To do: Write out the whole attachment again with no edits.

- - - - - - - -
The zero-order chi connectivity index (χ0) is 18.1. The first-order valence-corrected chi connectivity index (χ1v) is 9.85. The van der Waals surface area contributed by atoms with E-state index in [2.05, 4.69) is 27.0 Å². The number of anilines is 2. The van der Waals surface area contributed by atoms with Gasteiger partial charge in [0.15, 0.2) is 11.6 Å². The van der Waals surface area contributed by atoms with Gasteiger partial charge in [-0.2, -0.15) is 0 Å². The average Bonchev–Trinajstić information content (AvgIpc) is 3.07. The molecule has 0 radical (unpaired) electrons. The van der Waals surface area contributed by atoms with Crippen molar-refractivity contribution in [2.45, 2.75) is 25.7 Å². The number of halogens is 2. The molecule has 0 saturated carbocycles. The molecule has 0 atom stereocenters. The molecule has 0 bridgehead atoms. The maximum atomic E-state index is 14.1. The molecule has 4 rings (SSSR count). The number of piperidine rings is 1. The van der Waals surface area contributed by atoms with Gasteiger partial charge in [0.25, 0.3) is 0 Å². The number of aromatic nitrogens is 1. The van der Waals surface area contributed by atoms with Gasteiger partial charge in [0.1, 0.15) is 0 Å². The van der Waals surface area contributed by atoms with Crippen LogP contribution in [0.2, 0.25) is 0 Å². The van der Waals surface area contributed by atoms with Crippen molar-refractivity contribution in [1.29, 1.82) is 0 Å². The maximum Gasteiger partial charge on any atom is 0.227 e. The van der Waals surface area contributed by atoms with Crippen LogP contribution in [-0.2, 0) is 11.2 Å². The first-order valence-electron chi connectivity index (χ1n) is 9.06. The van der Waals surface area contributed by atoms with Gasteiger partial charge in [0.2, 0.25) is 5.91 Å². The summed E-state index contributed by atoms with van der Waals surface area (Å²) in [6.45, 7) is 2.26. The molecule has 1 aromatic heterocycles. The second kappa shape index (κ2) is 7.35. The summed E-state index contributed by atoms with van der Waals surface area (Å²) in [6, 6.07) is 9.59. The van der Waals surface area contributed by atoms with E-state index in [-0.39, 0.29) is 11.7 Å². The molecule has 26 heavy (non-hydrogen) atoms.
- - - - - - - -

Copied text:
The zero-order chi connectivity index (χ0) is 18.1. The first-order valence-corrected chi connectivity index (χ1v) is 9.85. The van der Waals surface area contributed by atoms with E-state index in [2.05, 4.69) is 27.0 Å². The number of anilines is 2. The van der Waals surface area contributed by atoms with Gasteiger partial charge in [0.15, 0.2) is 11.6 Å². The van der Waals surface area contributed by atoms with Gasteiger partial charge in [-0.2, -0.15) is 0 Å². The average Bonchev–Trinajstić information content (AvgIpc) is 3.07. The molecule has 0 radical (unpaired) electrons. The van der Waals surface area contributed by atoms with Crippen molar-refractivity contribution in [2.45, 2.75) is 25.7 Å². The number of halogens is 2. The molecule has 0 saturated carbocycles. The molecule has 0 atom stereocenters. The molecule has 0 bridgehead atoms. The maximum atomic E-state index is 14.1. The molecule has 4 rings (SSSR count). The number of piperidine rings is 1. The van der Waals surface area contributed by atoms with Gasteiger partial charge in [0.25, 0.3) is 0 Å². The number of aromatic nitrogens is 1. The van der Waals surface area contributed by atoms with Gasteiger partial charge in [0.1, 0.15) is 0 Å². The van der Waals surface area contributed by atoms with Crippen LogP contribution in [0.2, 0.25) is 0 Å². The van der Waals surface area contributed by atoms with Crippen molar-refractivity contribution in [1.29, 1.82) is 0 Å². The maximum Gasteiger partial charge on any atom is 0.227 e. The van der Waals surface area contributed by atoms with Crippen LogP contribution in [-0.2, 0) is 11.2 Å². The first-order valence-electron chi connectivity index (χ1n) is 9.06. The van der Waals surface area contributed by atoms with Gasteiger partial charge in [0.2, 0.25) is 5.91 Å². The summed E-state index contributed by atoms with van der Waals surface area (Å²) in [6.45, 7) is 2.26. The molecule has 1 aromatic heterocycles. The second kappa shape index (κ2) is 7.35. The summed E-state index contributed by atoms with van der Waals surface area (Å²) in [6, 6.07) is 9.59. The van der Waals surface area contributed by atoms with E-state index in [-0.39, 0.29) is 11.7 Å². The molecule has 26 heavy (non-hydrogen) atoms.